Background Information on the Justice and Reconciliation Process in Rwanda
by UN Outreach Program on the Rwanda Genocide
access: 04 April 2013
(C) Rwanda Partners
During the 1994 genocide in Rwanda, up to one million people perished and as many as 250,000 women were raped, leaving the country’s population traumatized and its infrastructure decimated. Since then, Rwanda has embarked on an ambitious justice and reconciliation process with the ultimate aim of all Rwandans once again living side by side in peace.
Justice after the genocide
In the years following the genocide, more than 120,000 people were detained and accused of bearing criminal responsibility for their participation in the killings. To deal with such an overwhelming number of perpetrators, a judicial response was pursued on three levels:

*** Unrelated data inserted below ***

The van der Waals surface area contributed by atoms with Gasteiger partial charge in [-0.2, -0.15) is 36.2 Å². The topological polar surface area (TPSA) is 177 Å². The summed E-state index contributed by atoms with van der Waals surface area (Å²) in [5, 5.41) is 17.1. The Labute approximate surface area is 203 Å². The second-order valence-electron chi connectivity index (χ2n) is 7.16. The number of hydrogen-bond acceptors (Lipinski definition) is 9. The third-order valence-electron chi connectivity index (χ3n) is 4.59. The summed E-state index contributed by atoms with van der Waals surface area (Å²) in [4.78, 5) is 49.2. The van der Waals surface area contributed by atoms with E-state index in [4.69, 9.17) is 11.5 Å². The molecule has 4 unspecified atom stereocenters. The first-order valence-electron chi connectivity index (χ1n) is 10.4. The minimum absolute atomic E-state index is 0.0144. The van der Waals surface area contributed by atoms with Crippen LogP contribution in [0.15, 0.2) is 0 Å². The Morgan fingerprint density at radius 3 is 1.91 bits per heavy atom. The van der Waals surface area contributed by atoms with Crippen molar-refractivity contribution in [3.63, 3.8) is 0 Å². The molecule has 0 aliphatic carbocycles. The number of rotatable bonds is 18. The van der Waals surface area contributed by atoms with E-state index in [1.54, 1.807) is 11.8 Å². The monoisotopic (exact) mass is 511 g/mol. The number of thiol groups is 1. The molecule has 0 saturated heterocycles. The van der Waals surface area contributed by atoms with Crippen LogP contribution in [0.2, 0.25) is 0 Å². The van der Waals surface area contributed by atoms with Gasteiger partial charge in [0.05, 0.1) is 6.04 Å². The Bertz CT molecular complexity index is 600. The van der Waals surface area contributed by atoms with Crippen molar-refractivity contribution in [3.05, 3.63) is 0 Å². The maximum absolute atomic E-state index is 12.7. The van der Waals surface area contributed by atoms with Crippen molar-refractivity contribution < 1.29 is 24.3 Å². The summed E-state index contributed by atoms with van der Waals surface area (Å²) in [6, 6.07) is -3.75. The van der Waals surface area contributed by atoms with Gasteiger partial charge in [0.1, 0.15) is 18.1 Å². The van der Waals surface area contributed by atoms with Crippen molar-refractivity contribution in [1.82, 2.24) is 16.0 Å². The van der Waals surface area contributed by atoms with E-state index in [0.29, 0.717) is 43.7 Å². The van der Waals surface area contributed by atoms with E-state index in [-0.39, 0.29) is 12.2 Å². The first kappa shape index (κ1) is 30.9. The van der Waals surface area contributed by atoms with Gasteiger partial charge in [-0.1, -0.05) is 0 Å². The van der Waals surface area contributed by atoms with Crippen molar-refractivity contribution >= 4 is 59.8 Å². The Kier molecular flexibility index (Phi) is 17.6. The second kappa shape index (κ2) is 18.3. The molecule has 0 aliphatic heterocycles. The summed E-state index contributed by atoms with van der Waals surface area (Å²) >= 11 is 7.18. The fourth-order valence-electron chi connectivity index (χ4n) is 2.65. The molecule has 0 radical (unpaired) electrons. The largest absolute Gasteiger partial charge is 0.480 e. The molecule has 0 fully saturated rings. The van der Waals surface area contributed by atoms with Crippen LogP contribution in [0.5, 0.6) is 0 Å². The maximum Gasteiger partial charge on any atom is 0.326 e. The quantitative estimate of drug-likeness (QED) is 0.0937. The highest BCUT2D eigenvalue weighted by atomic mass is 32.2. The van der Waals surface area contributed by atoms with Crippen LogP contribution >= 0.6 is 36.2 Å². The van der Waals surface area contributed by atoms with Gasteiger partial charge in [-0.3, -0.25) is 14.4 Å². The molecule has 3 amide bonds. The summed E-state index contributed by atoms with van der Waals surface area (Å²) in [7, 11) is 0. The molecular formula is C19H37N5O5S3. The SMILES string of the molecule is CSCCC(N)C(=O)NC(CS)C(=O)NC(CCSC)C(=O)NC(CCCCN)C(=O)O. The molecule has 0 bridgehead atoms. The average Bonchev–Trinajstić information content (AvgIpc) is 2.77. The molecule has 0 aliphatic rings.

– the International Criminal Tribunal for Rwanda,
– the national court system, and
– the Gacaca courts.
The International Criminal Tribunal for Rwanda
The International Criminal Tribunal for Rwanda (ICTR) was established by the United Nations Security Council on 8 November 1994. The Tribunal has a mandate to prosecute persons bearing great responsibility for genocide and other serious violations of international humanitarian law committed in Rwanda between 1 January and 31 December 1994.
The first trial started in January 1997, and by December 2012, the Tribunal had completed the trial phase of its mandate. Of the 93 persons indicted for genocide, crimes against humanity and war crimes, 83 have been arrested with 75 of them prosecuted to judgement; 65 of those tried were found guilty and convicted, while 10 of the accused have been acquitted. Nine accused are still at large.
(Download full Information Sheet)
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